An insulative material 28 is formed over redistribution layers 20, 22 and 24; and openings are formed through insulative material 28 to redistribution layers 20, 22, and 24. Subsequently, conductive materials 30 and 32 are formed within the openings. Conductive materials 30 and 32 can comprise, for example, a copper seed layer and sputter-deposited copper, respectively. After formation of layers 30 and 32, a pair of under bump metal layers 34 and 36 are provided, and subsequently solder bumps 38 are formed over the under bump layers and in electrical connection with redistribution layers 20, 22 and 24 through conductive materials 30 and 32. Under bump layers 34 and 36 can comprise, for example, nickel and gold, respectively; and solder bumps 38 can comprise, for example, tin-based solder. In further processing (not shown) solder bumps 38 can be connected with conductive materials external of construction 10 to electrically interconnect integrated circuitry associated with structure 10 to such external components.
Numerous difficulties are encountered in forming appropriate openings in insulative material 26 for redistribution layers 20, 22 and 24; and further problems are encountered in forming openings in insulative material 28 for conductive materials 30 and 32. It would be desirable to develop methodology which alleviates or eliminates such problems and difficulties.
In one aspect, the invention encompasses methods of forming patterns in low-k dielectric materials by contact lithography. In a particular application a mold having a first pattern is pressed into a low-k dielectric material to form a second pattern within the material. The second pattern is substantially complementary to the first pattern. The mold is then removed from the low-k dielectric material.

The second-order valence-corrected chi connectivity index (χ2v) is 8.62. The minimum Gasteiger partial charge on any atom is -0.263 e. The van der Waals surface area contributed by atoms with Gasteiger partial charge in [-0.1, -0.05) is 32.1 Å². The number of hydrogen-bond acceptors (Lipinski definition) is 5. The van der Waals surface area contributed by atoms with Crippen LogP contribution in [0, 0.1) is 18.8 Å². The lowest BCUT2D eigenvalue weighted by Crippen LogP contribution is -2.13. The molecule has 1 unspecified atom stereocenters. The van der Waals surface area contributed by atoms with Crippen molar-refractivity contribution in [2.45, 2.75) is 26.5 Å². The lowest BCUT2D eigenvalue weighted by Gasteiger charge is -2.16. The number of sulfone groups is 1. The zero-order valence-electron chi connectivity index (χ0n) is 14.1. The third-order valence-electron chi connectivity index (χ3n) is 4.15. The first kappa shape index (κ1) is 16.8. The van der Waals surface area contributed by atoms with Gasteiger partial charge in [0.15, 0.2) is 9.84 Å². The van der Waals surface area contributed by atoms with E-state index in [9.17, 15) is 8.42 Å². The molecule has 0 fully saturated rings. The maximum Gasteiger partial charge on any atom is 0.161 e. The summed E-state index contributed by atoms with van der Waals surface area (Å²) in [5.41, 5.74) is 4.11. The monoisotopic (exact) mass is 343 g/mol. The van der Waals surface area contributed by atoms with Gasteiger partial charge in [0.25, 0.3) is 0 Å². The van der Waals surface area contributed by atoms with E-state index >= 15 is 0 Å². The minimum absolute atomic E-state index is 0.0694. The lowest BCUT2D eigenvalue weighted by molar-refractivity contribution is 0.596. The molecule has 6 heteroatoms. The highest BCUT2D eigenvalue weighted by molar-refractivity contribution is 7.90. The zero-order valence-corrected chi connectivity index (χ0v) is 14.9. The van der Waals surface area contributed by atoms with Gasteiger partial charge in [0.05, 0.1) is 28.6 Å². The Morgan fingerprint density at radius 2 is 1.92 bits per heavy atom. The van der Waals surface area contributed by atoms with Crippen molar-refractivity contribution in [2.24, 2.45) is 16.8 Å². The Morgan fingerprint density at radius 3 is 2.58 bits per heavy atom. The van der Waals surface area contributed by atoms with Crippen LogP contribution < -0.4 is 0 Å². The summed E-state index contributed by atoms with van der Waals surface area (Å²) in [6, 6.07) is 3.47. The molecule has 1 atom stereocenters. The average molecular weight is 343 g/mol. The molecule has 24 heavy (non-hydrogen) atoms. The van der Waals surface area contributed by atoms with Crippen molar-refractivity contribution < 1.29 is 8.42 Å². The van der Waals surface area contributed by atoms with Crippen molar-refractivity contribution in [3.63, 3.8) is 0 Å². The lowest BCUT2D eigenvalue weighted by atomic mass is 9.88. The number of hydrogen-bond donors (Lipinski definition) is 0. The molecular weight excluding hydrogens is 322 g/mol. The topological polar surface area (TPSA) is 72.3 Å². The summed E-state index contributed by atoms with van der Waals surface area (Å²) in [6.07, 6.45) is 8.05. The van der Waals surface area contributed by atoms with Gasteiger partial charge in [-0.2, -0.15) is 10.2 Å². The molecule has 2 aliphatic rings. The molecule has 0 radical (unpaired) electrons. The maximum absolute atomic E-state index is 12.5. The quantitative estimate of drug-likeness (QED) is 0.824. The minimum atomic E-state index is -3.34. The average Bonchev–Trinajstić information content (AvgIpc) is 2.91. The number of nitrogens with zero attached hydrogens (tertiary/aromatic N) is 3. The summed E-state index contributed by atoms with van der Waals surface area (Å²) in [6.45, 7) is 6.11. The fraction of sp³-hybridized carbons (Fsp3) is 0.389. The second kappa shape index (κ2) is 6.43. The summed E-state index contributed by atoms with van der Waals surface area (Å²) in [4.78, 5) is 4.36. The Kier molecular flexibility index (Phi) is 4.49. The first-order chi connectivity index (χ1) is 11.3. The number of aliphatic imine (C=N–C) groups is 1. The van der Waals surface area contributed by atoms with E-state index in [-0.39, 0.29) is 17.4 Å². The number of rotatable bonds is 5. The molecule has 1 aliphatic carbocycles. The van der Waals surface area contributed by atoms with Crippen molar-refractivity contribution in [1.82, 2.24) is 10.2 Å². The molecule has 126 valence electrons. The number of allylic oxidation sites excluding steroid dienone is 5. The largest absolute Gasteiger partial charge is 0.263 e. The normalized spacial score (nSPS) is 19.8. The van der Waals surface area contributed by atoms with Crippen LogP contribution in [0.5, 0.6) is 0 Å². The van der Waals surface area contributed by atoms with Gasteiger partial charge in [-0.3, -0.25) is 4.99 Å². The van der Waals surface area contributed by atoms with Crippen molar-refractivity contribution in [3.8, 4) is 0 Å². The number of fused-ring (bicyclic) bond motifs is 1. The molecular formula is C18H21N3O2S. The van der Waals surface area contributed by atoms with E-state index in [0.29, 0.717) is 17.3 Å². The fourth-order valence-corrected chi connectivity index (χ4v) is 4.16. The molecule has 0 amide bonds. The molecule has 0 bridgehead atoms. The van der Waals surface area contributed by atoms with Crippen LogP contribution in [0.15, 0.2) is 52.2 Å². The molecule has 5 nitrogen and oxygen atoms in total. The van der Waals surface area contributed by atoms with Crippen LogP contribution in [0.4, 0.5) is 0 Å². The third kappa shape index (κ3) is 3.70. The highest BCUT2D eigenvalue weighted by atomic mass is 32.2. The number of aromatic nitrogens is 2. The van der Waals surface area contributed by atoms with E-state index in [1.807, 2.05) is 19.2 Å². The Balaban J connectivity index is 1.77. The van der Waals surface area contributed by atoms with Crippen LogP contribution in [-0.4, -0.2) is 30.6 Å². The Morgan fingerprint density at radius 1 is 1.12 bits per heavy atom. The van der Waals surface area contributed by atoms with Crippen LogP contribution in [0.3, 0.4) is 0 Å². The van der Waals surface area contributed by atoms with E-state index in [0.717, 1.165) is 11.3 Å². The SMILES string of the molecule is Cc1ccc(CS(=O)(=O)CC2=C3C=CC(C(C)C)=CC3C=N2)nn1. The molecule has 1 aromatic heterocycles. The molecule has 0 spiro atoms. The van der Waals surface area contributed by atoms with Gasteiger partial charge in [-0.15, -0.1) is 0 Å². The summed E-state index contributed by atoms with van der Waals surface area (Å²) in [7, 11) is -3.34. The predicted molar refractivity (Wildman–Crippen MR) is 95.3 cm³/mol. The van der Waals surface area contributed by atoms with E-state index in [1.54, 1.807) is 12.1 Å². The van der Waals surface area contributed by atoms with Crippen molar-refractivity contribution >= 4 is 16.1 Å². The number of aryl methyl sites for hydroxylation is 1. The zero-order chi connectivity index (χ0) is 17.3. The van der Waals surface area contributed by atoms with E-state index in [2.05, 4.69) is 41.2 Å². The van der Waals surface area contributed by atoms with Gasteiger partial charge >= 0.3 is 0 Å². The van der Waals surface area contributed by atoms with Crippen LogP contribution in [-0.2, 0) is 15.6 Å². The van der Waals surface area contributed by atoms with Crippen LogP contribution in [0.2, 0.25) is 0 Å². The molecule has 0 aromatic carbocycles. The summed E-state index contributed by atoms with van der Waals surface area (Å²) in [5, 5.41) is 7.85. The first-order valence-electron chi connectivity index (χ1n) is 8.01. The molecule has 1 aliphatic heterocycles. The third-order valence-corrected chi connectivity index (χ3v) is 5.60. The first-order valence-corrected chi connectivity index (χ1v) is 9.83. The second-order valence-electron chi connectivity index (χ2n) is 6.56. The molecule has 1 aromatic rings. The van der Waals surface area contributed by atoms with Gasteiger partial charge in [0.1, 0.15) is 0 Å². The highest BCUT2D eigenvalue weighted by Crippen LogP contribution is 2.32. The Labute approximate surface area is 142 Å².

In another aspect, the invention encompasses a method of forming a mold. A template is provided which has a complement of a desired mold pattern thereover. The template is approximately the size of a semiconductor wafer and the desired mold pattern is a pattern utilized for contact lithography during semiconductor processing. A sheet having holes extending therethrough is provided. A mold material precursor is provided between the sheet and the template, and is pressed between the sheet and template. The mold material precursor is cured during the pressing to convert the precursor to a mold material having the desired mold pattern. The mold material penetrates through the openings in the sheet and is joined with the sheet to define a mold comprising the mold material and the sheet. The mold is subsequently removed from the template.